Location: Crop Improvement and Protection ResearchTitle: Disease management in the genomics era - Summaries of focus issue papers
|Rollins, Jeffrey - University Of Florida|
|Vinatzer, Boris - Virginia Tech|
Submitted to: Phytopathology
Publication Type: Review Article
Publication Acceptance Date: 7/25/2016
Publication Date: 9/21/2016
Citation: Klosterman, S.J., Rollins, J.R., Sudarshana, M.R., Vinatzer, B.A. 2016. Disease management in the genomics era - Summaries of focus issue papers. Phytopathology. 106:1068-1070.
Interpretive Summary: The complete individual genetic codes or sequences that underpin the observed traits in plants and plant pathogens have become available only in the past 15 years. By using this sequence information, researchers have been able to deliver astonishingly rapid advancements in tools and strategies to more quickly breed crop disease resistance and diagnostic tools to quickly and more accurately identify the pathogens causing the diseases. This review examines a series of focus issue articles that explore genomic perspectives and applications to promote more rapid development of plant disease resistance or diagnostic tools. These applications have also led to a greater understanding of pathogen populations as a whole. It is clear that the combinations of recent genomic advances have led to increased abilities to detect and control diseases caused by nematode, viral, bacterial, fungal, and oomycete pathogens.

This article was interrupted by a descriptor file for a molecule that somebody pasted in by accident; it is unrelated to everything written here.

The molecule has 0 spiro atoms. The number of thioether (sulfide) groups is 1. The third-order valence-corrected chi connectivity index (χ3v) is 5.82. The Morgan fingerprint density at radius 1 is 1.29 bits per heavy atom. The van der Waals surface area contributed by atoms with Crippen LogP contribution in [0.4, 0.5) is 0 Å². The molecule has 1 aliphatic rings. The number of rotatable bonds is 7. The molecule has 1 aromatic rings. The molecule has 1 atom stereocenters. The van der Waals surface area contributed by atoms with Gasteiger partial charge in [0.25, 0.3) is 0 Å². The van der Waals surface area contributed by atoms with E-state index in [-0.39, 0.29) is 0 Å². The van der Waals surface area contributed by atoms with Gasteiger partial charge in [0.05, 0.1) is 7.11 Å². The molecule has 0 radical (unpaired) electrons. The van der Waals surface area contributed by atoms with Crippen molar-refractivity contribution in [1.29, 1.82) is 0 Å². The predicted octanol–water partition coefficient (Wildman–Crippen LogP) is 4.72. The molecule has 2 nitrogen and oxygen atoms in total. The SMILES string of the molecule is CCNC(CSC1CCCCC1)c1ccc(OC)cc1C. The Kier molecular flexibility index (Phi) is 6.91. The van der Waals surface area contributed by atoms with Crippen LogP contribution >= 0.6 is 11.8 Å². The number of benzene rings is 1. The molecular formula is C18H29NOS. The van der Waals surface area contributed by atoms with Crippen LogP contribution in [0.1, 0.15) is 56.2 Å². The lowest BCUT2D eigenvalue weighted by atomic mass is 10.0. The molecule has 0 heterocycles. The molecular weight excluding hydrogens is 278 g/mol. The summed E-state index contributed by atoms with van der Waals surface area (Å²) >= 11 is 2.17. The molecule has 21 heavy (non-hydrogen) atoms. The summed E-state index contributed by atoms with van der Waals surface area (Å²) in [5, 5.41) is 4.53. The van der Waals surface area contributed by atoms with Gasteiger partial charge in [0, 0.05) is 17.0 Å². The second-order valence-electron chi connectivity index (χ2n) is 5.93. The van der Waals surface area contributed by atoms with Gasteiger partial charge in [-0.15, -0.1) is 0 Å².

Technical Abstract: The genomics revolution has contributed enormously to research and disease management applications in plant pathology. This development has rapidly increased our understanding of the molecular mechanisms underpinning pathogenesis and resistance, contributed novel markers for rapid pathogen detection and diagnosis, and offered further insights into the genetics of pathogen populations on a larger scale. The availability of whole genome resources coupled with next generation sequencing (NGS) technologies has helped fuel genomics-based approaches to improve disease resistance in crops. NGS technologies have accelerated the pace at which whole plant and pathogen genomes have become available, and made possible the metagenomic analysis of plant-associated microbial communities. Furthermore, NGS technologies can now be applied routinely and cost effectively to rapidly generate plant and/or pathogen genome or transcriptome marker sequences associated with virulence phenotypes in the pathogen or resistance phenotypes in the plant, potentially leading to improvements in plant disease management. In some systems, investments in plant and pathogen genomics have led to immediate, tangible benefits. This focus issue covers some of the systems. Perspective articles in this issue provide broad overviews over individual topics, and other, research focused articles deal with the genomics applications for detection and control of diseases caused by nematode, viral, bacterial, fungal, and oomycete pathogens. The following are representative short summaries of the articles that appear in this focus issue.